Jensen Karp (pictured above with friend Ernie Hudson) and Katie Cromwell are the founders of Gallery 1988, which is on an incredible run of success with shows inspired by cult movies and pop culture relics featuring some of the most interesting artists working in all mediums, styles, and subcultures. This Friday at 7pm, the Venice Gallery 1988 (214 Pier Avenue) will open the Old School Video Game Show. Jensen found time for LA TACO discuss art, the art business, tacos, “lowbrow” art, and pop culture.

LA TACO: What’s your favorite taco spot?

JENSEN KARP: I’ve lived in Los Angeles my whole, and to be honest, I’ve always been a loyalist to El Comprade and Lucy’s El Adobe just based on history. I know they aren’t secret spots, like some of my hipster friends cherish, but my two picks are storied LA tradition and I just grew up eating there. Katie and I are also both USC grads, so we have a soft spot in our heart for El Cholo, but that’s just because they’d let us drink there when we were 19.

T: One thing I love about your Gallery is that not only do you do shows with themes, but the themes are actually interesting, which seems to be fairly unique in the gallery world for some reason. Who comes up with the show concepts and how does that process work?

J: That one is in my job description. When we opened the gallery in 2004, we literally did it to make fun of the stuffy art scene in Los Angeles, or the hot rod lowbrow underground scene that people thought was a “youth movement.” Those genres couldn’t have been more off base for the generation that Katie and I are in, and we say all our friends starting careers and starting to get some income to spend. We basically sat down and asked each other, what would we hang on our walls if we had the choice, and we quickly realized that pop culture was the common thread for everyone in our age group, including the artists. So we started with video game themes and cult movies, two things that have basically been my main interests since I was 6 years old. And they were huge successes, so from there it was about just staying focused and making sure we align ourselves with things we LOVE, because at the end of the day if we as owners don’t want the art, no one else will. I usually throw out ideas to Katie, and she’ll agree or disagree (the only real “no” I got was a Saved By The Bell show, and she did go with a show based on Wet Hot American Summer – so you win some, you lose some). But picking themes is my favorite part of the job, because as an avid pop culture junkie myself, I get excited imagining artists creating pieces in these themes, and to see that come true is really rewarding. I just ask myself, what do I want to see in the gallery and that’s the whole process.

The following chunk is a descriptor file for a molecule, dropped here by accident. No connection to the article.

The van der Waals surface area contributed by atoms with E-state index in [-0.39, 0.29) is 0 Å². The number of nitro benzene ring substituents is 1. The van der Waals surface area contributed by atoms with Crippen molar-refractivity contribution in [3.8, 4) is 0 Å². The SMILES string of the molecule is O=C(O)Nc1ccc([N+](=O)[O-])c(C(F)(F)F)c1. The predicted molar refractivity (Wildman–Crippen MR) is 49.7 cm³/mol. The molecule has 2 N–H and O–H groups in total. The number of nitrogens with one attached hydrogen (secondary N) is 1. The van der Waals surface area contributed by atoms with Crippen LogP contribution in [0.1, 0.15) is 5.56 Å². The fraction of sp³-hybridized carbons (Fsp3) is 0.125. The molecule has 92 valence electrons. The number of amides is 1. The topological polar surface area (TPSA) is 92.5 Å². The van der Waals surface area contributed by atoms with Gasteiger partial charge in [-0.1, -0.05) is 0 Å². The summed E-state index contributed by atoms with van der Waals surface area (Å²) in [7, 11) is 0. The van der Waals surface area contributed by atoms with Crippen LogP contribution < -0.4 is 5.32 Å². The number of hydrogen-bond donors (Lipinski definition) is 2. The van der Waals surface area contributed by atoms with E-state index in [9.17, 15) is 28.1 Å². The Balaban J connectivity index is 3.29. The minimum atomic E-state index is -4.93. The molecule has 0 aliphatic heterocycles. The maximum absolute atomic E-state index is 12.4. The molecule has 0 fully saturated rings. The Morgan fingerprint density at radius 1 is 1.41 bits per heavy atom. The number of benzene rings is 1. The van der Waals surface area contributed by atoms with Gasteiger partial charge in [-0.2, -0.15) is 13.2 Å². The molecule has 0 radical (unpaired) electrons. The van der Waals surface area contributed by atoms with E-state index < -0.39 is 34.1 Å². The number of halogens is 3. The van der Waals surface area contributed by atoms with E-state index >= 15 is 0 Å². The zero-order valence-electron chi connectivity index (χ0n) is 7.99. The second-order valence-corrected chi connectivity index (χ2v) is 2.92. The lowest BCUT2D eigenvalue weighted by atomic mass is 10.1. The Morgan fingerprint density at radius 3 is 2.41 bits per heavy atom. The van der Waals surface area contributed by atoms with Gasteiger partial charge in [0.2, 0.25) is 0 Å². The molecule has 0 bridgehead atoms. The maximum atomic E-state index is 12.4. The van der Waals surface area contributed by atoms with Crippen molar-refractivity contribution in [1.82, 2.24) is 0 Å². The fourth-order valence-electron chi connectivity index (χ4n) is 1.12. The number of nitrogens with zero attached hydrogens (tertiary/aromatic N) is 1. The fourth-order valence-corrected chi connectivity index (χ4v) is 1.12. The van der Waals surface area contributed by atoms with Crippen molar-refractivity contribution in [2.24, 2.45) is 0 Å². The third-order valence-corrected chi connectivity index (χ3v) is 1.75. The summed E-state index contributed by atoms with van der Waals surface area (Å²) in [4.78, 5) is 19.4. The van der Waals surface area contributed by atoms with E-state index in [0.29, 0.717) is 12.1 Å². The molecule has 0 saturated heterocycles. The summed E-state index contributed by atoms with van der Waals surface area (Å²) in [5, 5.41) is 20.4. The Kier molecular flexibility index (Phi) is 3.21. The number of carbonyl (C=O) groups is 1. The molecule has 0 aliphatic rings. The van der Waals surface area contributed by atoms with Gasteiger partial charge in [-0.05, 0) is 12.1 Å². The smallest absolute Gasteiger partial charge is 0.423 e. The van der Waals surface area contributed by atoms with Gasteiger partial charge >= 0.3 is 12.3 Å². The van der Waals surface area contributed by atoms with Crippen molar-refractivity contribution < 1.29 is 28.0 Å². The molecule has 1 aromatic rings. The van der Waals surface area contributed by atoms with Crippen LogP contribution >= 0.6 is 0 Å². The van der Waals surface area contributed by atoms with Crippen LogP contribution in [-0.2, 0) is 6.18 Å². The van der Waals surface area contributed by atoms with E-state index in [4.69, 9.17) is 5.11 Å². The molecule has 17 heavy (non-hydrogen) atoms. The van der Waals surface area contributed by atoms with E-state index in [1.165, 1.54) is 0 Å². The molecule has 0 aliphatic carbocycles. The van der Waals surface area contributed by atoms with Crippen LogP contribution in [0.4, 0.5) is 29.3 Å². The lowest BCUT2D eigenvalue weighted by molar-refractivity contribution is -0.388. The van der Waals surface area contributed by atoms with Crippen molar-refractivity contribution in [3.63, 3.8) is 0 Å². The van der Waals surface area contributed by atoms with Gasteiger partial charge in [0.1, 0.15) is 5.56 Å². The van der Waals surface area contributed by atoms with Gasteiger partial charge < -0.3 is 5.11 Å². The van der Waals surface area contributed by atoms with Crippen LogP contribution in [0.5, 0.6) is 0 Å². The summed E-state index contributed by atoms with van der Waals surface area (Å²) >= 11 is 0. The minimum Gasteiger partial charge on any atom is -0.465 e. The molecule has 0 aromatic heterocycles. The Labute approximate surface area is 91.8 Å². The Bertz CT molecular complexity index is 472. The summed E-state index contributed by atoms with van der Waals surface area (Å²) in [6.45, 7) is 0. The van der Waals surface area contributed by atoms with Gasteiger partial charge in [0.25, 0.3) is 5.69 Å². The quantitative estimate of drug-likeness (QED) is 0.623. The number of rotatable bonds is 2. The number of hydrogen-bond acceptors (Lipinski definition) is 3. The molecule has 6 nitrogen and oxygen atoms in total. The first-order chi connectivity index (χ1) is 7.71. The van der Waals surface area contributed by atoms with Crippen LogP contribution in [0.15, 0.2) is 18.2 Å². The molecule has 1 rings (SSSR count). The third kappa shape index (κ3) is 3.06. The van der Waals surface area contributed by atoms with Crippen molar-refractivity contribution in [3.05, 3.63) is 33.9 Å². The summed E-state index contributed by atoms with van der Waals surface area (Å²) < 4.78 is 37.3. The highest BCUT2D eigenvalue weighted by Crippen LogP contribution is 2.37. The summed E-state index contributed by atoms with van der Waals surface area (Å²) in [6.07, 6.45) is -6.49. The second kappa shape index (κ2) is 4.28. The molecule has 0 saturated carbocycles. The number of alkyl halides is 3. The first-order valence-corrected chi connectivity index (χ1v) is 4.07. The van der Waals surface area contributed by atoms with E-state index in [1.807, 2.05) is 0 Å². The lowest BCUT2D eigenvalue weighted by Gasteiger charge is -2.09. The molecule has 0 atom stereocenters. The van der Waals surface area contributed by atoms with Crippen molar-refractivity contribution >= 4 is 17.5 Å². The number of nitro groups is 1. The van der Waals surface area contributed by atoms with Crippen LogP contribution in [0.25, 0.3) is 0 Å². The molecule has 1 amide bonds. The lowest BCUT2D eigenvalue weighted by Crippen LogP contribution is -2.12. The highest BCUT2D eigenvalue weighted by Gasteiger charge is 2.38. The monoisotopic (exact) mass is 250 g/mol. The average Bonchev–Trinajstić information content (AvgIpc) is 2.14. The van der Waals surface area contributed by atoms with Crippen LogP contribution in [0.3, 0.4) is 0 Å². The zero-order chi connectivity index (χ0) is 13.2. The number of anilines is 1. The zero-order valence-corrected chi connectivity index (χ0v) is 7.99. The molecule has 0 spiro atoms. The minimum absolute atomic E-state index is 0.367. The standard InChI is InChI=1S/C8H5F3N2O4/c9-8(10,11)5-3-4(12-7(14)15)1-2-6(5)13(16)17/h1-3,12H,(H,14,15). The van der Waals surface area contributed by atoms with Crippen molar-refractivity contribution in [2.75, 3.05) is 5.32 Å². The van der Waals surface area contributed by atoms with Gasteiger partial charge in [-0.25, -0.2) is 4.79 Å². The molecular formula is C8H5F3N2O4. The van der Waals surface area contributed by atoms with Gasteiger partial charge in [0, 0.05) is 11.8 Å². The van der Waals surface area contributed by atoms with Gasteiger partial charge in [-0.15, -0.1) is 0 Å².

T: My art history knowledge only goes so far. When I was preparing this interview, lots of people refer to G1988 as a home for “lowbrow” art, which was a term I’d heard but don’t quite understand. I’m not really sure that what you’re doing fits into that scene. Do you see your gallery as being part of a specific movement or subculture?

J: I think being called “lowbrow” is the worst possible scenario for our gallery. When I hear “lowbrow” I imagine the motorcycle, hot rod, outsider art scene that was really prevalent here in LA in the 80’s and 90’s. It’s a generation removed from any influence I’ve ever had, especially having no background in art history before opening the gallery (my partner is a USC Art History grad though). We like to think we’re just considered “pop culture art” or “pop art.” Even with artists like Dan McCarthy or Kurt Halsey, artists who don’t directly show their pop culture influences as obvious as the Garbage Pail Kids show, their influence lies in pop culture. Where artists used to endlessly talk about Monet and Picasso, these guys would rather talk about David Lynch or Nintendo. They obviously respect the masters, but this is a different time and our gallery deals with artists and buyers who have these shared interests, not so much the same as the “lowbrow” term and movement that came before us.

T: So was it difficult to get the Gallery off the ground? Was there a moment when you know it was going to make it?

J: It was brutal. The first two years were filled with just having shows and trying to convince people we were going to stay in business. A lot of us sitting around with amazing art on the walls, but with Katie and I just playing online poker. That first year we showed artists like Luke Chueh, Bob Dob, Revok and Joe Ledbetter. It wasn’t really much different than what we do today, we just needed to put in the legwork, mostly because people, including myself now, don’t like buying art from a place that could go out of business at any time. You want to know it’s established and you have to trust their judgement on both displaying art that will speak to you and not just following fads for quick money. But yes, there were MANY times where Katie and I had to start thinking to ourselves, why did we think this was going to work in the first place. We had a very “build it and they will come” feeling, and luckily it worked out where people started to learn we were going to be around for a bit.


Jensen and Katie

T: That makes me wonder, what were you doing professionally prior to opening the gallery?

J: I was actually in a rap group signed to Interscope called Hot Karl. I had songs with Kanye West, Will.i.Am, Redman, Fabolous, Mya, etc. It was a crazy opportunity that came to me while I was attending USC, but it also was never really something I aspired to do. It was just something I couldn’t say no to. So as I say a real way out of it, I decided to take the money I made from rapping and put it into something I could be proud of as a career, and depend on, so the gallery was born with my partner Katie. I was always more interested in the marketing and visual approach to selling music, so it seemed that more curator-based stuff was where I was hoping to go the whole time.